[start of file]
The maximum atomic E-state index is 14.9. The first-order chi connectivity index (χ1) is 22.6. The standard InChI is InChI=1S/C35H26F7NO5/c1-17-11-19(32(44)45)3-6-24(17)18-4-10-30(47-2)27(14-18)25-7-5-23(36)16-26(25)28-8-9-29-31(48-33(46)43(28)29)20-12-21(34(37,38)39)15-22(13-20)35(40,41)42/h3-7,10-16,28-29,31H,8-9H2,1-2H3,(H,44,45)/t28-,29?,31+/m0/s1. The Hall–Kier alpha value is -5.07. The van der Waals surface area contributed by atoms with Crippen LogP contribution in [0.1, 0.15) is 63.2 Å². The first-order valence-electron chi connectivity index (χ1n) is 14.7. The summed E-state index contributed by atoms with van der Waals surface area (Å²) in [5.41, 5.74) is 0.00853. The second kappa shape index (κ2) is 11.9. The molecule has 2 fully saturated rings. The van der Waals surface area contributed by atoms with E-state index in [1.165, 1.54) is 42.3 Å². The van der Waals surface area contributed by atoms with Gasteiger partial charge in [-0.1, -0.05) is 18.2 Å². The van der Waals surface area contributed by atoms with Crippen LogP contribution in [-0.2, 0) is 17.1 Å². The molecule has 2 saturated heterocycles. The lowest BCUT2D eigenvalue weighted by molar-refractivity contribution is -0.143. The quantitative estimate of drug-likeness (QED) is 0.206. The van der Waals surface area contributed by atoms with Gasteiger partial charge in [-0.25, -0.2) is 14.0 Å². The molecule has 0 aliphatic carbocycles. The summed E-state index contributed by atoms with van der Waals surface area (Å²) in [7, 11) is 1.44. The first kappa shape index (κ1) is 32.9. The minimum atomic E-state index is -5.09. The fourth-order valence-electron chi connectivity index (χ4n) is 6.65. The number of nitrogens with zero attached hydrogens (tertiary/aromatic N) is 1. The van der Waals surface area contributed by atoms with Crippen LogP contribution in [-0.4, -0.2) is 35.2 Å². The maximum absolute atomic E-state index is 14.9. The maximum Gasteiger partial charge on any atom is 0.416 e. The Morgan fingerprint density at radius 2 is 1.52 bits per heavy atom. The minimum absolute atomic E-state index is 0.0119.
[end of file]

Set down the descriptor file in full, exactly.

The maximum atomic E-state index is 14.9. The first-order chi connectivity index (χ1) is 22.6. The standard InChI is InChI=1S/C35H26F7NO5/c1-17-11-19(32(44)45)3-6-24(17)18-4-10-30(47-2)27(14-18)25-7-5-23(36)16-26(25)28-8-9-29-31(48-33(46)43(28)29)20-12-21(34(37,38)39)15-22(13-20)35(40,41)42/h3-7,10-16,28-29,31H,8-9H2,1-2H3,(H,44,45)/t28-,29?,31+/m0/s1. The Hall–Kier alpha value is -5.07. The van der Waals surface area contributed by atoms with Crippen LogP contribution in [0.1, 0.15) is 63.2 Å². The first-order valence-electron chi connectivity index (χ1n) is 14.7. The summed E-state index contributed by atoms with van der Waals surface area (Å²) in [5.41, 5.74) is 0.00853. The second kappa shape index (κ2) is 11.9. The molecule has 2 fully saturated rings. The van der Waals surface area contributed by atoms with E-state index in [1.165, 1.54) is 42.3 Å². The van der Waals surface area contributed by atoms with Gasteiger partial charge in [-0.1, -0.05) is 18.2 Å². The van der Waals surface area contributed by atoms with Crippen LogP contribution in [-0.2, 0) is 17.1 Å². The molecule has 2 saturated heterocycles. The lowest BCUT2D eigenvalue weighted by molar-refractivity contribution is -0.143. The quantitative estimate of drug-likeness (QED) is 0.206. The van der Waals surface area contributed by atoms with Gasteiger partial charge in [-0.25, -0.2) is 14.0 Å². The molecule has 0 aliphatic carbocycles. The summed E-state index contributed by atoms with van der Waals surface area (Å²) in [7, 11) is 1.44. The first kappa shape index (κ1) is 32.9. The minimum atomic E-state index is -5.09. The fourth-order valence-electron chi connectivity index (χ4n) is 6.65. The number of nitrogens with zero attached hydrogens (tertiary/aromatic N) is 1. The van der Waals surface area contributed by atoms with Crippen LogP contribution in [-0.4, -0.2) is 35.2 Å². The maximum absolute atomic E-state index is 14.9. The maximum Gasteiger partial charge on any atom is 0.416 e. The Morgan fingerprint density at radius 2 is 1.52 bits per heavy atom. The minimum absolute atomic E-state index is 0.0119.